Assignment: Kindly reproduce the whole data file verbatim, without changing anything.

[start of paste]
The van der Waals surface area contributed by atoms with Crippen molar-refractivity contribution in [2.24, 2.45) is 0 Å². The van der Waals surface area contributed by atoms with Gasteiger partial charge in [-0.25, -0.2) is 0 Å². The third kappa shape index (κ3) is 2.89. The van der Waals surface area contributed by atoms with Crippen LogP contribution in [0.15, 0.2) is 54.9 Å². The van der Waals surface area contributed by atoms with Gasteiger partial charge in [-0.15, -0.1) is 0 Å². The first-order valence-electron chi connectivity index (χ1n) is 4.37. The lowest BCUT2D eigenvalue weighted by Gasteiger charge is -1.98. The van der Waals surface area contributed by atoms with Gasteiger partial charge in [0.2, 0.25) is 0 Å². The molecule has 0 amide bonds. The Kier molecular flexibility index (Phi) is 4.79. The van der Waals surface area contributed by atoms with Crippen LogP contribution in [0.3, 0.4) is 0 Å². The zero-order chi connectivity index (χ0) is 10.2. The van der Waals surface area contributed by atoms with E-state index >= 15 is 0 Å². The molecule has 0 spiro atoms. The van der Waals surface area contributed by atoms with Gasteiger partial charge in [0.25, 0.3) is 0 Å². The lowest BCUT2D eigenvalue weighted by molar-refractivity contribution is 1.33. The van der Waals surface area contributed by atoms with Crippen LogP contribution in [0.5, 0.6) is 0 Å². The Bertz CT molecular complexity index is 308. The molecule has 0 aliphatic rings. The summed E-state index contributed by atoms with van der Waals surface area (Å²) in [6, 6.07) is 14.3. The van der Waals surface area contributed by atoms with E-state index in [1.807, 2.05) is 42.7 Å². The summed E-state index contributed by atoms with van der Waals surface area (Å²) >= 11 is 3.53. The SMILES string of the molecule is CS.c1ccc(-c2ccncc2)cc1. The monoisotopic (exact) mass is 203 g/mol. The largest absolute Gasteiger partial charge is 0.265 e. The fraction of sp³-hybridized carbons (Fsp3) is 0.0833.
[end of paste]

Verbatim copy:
The van der Waals surface area contributed by atoms with Crippen molar-refractivity contribution in [2.24, 2.45) is 0 Å². The van der Waals surface area contributed by atoms with Gasteiger partial charge in [-0.25, -0.2) is 0 Å². The third kappa shape index (κ3) is 2.89. The van der Waals surface area contributed by atoms with Crippen LogP contribution in [0.15, 0.2) is 54.9 Å². The van der Waals surface area contributed by atoms with Gasteiger partial charge in [-0.15, -0.1) is 0 Å². The first-order valence-electron chi connectivity index (χ1n) is 4.37. The lowest BCUT2D eigenvalue weighted by Gasteiger charge is -1.98. The van der Waals surface area contributed by atoms with Gasteiger partial charge in [0.2, 0.25) is 0 Å². The molecule has 0 amide bonds. The Kier molecular flexibility index (Phi) is 4.79. The van der Waals surface area contributed by atoms with Crippen LogP contribution in [0.3, 0.4) is 0 Å². The zero-order chi connectivity index (χ0) is 10.2. The van der Waals surface area contributed by atoms with E-state index >= 15 is 0 Å². The molecule has 0 spiro atoms. The van der Waals surface area contributed by atoms with Gasteiger partial charge in [0.25, 0.3) is 0 Å². The lowest BCUT2D eigenvalue weighted by molar-refractivity contribution is 1.33. The van der Waals surface area contributed by atoms with Crippen LogP contribution in [0.5, 0.6) is 0 Å². The Bertz CT molecular complexity index is 308. The molecule has 0 aliphatic rings. The summed E-state index contributed by atoms with van der Waals surface area (Å²) in [6, 6.07) is 14.3. The van der Waals surface area contributed by atoms with E-state index in [1.807, 2.05) is 42.7 Å². The summed E-state index contributed by atoms with van der Waals surface area (Å²) >= 11 is 3.53. The SMILES string of the molecule is CS.c1ccc(-c2ccncc2)cc1. The monoisotopic (exact) mass is 203 g/mol. The largest absolute Gasteiger partial charge is 0.265 e. The fraction of sp³-hybridized carbons (Fsp3) is 0.0833.